The origin of toys is prehistoric; dolls representing infants, animals, and soldiers, as well as representations of tools used by adults are readily found at archaeological sites. The origin of the word “toy” is unknown, but it is believed that it was first used in the 14th century. Toys are mainly made for children. The oldest known doll toy is thought to be 4,000 years old.
Playing with toys is considered to be important when it comes to growing up and learning about the world around us. Younger children use toys to discover their identity, help their bodies grow strong, learn cause and effect, explore relationships, and practice skills they will need as adults
In our area, oysters are popular. An oyster platter is an appreciated gift – possibly a perfect hostess gift! We also have several tins from oyster packing firms. These items are very collectible!
We also have this framed print “Unloading Oyster Luggers 1905” and the book Heavy Industries of Yester Year – Harford County’s Rural Heritage by Jack Shagena Jr. and Henry C. Peden, Jr. This book is available in our shop.
Early French settlers designed small boats that would easily navigate the waters between ships and in Louisiana’s swamps. These boats were called French canots; they had a rounded bottom and a small fin that allowed them to go in shallow water. They became popular fishing boats and then oyster boats. These canots eventually became known everywhere as New Orleans Oyster Luggers.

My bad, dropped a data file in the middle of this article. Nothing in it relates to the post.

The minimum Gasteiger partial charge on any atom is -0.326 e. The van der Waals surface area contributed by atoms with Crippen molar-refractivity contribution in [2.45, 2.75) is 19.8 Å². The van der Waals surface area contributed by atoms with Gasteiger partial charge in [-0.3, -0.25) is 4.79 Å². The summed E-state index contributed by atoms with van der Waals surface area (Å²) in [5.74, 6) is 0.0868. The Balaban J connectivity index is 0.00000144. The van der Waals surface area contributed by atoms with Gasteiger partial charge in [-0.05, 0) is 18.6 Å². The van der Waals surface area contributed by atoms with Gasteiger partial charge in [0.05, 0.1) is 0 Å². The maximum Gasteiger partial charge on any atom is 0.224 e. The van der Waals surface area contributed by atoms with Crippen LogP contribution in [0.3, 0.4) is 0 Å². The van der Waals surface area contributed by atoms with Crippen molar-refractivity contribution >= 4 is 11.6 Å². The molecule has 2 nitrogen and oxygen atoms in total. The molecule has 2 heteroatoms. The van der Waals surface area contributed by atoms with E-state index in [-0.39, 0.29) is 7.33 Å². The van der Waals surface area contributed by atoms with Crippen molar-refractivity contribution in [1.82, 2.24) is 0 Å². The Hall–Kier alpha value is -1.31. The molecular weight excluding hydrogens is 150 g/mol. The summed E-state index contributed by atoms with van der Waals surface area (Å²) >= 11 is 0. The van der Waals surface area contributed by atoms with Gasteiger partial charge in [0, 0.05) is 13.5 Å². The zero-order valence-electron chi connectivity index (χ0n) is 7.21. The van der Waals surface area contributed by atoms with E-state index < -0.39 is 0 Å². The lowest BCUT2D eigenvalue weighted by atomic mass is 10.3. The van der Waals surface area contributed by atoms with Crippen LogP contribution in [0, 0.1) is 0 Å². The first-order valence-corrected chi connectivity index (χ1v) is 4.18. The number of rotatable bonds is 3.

Here’s a few tidbits about oysters and the Chesapeake Bay:
500 B.C.: The earliest evidence of oyster harvesting — shell deposits called middens — indicate that people living in the Chesapeake region were eating oysters and other shellfish as long as early as 2,500 B.C.
1600s: Early colonial settlers frequently remark on the size and quantity of oysters in the Chesapeake Bay. Oysters were likely harvested using boats, rakes and by wading into shallow water to simply gather them.
The holidays bring thoughts of enjoying our favorite baked goods. Just thinking about them causes us to imagine the aroma of mom’s kitchen. We have family traditions and stories that are wrapped in the various specialties from the kitchen that make the holidays special.
The above items are just a few of the many bakery items available in our shop. We also have rolling pins and various other kitchen utensils, wonderful mixing bowls, and even old cookie sheets and cake pans. (We like to think of them as well-seasoned!)
Beautiful cake plates of just about every design are also available.
If you CLICK THIS LINK, it will take you to another post of just a small selection of egg beaters as a sampling of the many kitchen tools you may need.
So stop by Bahoukas Antique Mall for the perfect collectible as a gift – of for you to actually use and enjoy while create your baking specialties this season. We’ll be watchin’ for ya!